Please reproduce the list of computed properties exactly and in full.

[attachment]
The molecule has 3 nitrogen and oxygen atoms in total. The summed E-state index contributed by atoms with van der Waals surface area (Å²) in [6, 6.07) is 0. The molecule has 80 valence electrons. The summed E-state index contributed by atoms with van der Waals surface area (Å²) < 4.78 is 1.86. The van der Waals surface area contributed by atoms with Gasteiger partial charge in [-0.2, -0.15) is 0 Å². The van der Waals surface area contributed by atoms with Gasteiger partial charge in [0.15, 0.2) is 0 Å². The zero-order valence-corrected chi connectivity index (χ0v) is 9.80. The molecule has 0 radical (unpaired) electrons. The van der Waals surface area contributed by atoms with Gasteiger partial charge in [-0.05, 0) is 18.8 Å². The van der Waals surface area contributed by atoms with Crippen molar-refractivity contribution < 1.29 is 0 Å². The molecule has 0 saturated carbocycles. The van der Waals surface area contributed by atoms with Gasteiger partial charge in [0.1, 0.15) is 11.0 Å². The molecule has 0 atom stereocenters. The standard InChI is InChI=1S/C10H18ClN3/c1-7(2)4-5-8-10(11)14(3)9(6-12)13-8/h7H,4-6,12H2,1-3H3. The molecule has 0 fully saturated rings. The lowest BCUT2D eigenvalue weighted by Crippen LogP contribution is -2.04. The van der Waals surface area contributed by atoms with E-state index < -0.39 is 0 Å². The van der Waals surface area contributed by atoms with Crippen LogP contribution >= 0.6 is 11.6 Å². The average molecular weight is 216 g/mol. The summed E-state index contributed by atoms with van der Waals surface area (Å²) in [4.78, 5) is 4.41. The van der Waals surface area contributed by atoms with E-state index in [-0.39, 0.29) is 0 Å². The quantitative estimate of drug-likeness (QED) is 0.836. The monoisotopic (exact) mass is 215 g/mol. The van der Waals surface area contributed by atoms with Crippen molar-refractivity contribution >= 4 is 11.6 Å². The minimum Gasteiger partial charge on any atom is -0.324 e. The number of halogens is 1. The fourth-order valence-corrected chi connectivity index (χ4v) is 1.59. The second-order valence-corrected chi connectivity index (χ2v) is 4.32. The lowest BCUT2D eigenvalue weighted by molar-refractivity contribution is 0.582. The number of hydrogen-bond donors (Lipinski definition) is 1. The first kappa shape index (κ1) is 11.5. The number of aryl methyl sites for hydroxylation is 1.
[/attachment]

The molecule has 3 nitrogen and oxygen atoms in total. The summed E-state index contributed by atoms with van der Waals surface area (Å²) in [6, 6.07) is 0. The molecule has 80 valence electrons. The summed E-state index contributed by atoms with van der Waals surface area (Å²) < 4.78 is 1.86. The van der Waals surface area contributed by atoms with Gasteiger partial charge in [-0.2, -0.15) is 0 Å². The van der Waals surface area contributed by atoms with Gasteiger partial charge in [0.15, 0.2) is 0 Å². The zero-order valence-corrected chi connectivity index (χ0v) is 9.80. The molecule has 0 radical (unpaired) electrons. The van der Waals surface area contributed by atoms with Gasteiger partial charge in [-0.05, 0) is 18.8 Å². The van der Waals surface area contributed by atoms with Crippen molar-refractivity contribution < 1.29 is 0 Å². The molecule has 0 saturated carbocycles. The van der Waals surface area contributed by atoms with Gasteiger partial charge in [0.1, 0.15) is 11.0 Å². The molecule has 0 atom stereocenters. The standard InChI is InChI=1S/C10H18ClN3/c1-7(2)4-5-8-10(11)14(3)9(6-12)13-8/h7H,4-6,12H2,1-3H3. The molecule has 0 fully saturated rings. The lowest BCUT2D eigenvalue weighted by Crippen LogP contribution is -2.04. The van der Waals surface area contributed by atoms with E-state index < -0.39 is 0 Å². The van der Waals surface area contributed by atoms with Crippen LogP contribution >= 0.6 is 11.6 Å². The average molecular weight is 216 g/mol. The summed E-state index contributed by atoms with van der Waals surface area (Å²) in [4.78, 5) is 4.41. The van der Waals surface area contributed by atoms with E-state index in [-0.39, 0.29) is 0 Å². The quantitative estimate of drug-likeness (QED) is 0.836. The monoisotopic (exact) mass is 215 g/mol. The van der Waals surface area contributed by atoms with Crippen molar-refractivity contribution >= 4 is 11.6 Å². The minimum Gasteiger partial charge on any atom is -0.324 e. The number of halogens is 1. The fourth-order valence-corrected chi connectivity index (χ4v) is 1.59. The second-order valence-corrected chi connectivity index (χ2v) is 4.32. The lowest BCUT2D eigenvalue weighted by molar-refractivity contribution is 0.582. The number of hydrogen-bond donors (Lipinski definition) is 1. The first kappa shape index (κ1) is 11.5. The number of aryl methyl sites for hydroxylation is 1.